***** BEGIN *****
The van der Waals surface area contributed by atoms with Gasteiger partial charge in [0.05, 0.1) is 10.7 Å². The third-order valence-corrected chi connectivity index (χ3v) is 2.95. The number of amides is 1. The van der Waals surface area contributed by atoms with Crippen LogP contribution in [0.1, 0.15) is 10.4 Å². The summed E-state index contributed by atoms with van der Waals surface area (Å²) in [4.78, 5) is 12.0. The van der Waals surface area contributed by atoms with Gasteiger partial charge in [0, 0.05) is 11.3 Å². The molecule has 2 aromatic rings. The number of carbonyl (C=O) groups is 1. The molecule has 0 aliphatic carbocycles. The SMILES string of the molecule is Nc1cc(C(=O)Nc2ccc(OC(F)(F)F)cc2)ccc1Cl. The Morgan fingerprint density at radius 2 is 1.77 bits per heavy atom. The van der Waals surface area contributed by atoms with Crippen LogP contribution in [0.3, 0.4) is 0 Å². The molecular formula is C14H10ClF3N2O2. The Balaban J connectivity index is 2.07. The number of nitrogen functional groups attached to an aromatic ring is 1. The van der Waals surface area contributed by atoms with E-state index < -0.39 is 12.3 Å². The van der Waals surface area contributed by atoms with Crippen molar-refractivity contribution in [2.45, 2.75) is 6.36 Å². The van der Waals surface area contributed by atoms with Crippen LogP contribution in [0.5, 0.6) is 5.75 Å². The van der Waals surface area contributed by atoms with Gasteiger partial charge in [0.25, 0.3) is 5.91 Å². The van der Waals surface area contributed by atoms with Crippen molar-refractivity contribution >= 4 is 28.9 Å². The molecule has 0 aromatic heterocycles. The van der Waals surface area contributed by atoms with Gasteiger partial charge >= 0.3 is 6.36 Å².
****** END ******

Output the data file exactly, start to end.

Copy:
The van der Waals surface area contributed by atoms with Gasteiger partial charge in [0.05, 0.1) is 10.7 Å². The third-order valence-corrected chi connectivity index (χ3v) is 2.95. The number of amides is 1. The van der Waals surface area contributed by atoms with Crippen LogP contribution in [0.1, 0.15) is 10.4 Å². The summed E-state index contributed by atoms with van der Waals surface area (Å²) in [4.78, 5) is 12.0. The van der Waals surface area contributed by atoms with Gasteiger partial charge in [0, 0.05) is 11.3 Å². The molecule has 2 aromatic rings. The number of carbonyl (C=O) groups is 1. The molecule has 0 aliphatic carbocycles. The SMILES string of the molecule is Nc1cc(C(=O)Nc2ccc(OC(F)(F)F)cc2)ccc1Cl. The Morgan fingerprint density at radius 2 is 1.77 bits per heavy atom. The van der Waals surface area contributed by atoms with Crippen LogP contribution in [0.3, 0.4) is 0 Å². The molecular formula is C14H10ClF3N2O2. The Balaban J connectivity index is 2.07. The number of nitrogen functional groups attached to an aromatic ring is 1. The van der Waals surface area contributed by atoms with E-state index < -0.39 is 12.3 Å². The van der Waals surface area contributed by atoms with Crippen molar-refractivity contribution in [2.45, 2.75) is 6.36 Å². The van der Waals surface area contributed by atoms with Crippen LogP contribution in [0.5, 0.6) is 5.75 Å². The van der Waals surface area contributed by atoms with Gasteiger partial charge in [0.25, 0.3) is 5.91 Å². The van der Waals surface area contributed by atoms with Crippen molar-refractivity contribution >= 4 is 28.9 Å². The molecule has 0 aromatic heterocycles. The van der Waals surface area contributed by atoms with Gasteiger partial charge >= 0.3 is 6.36 Å².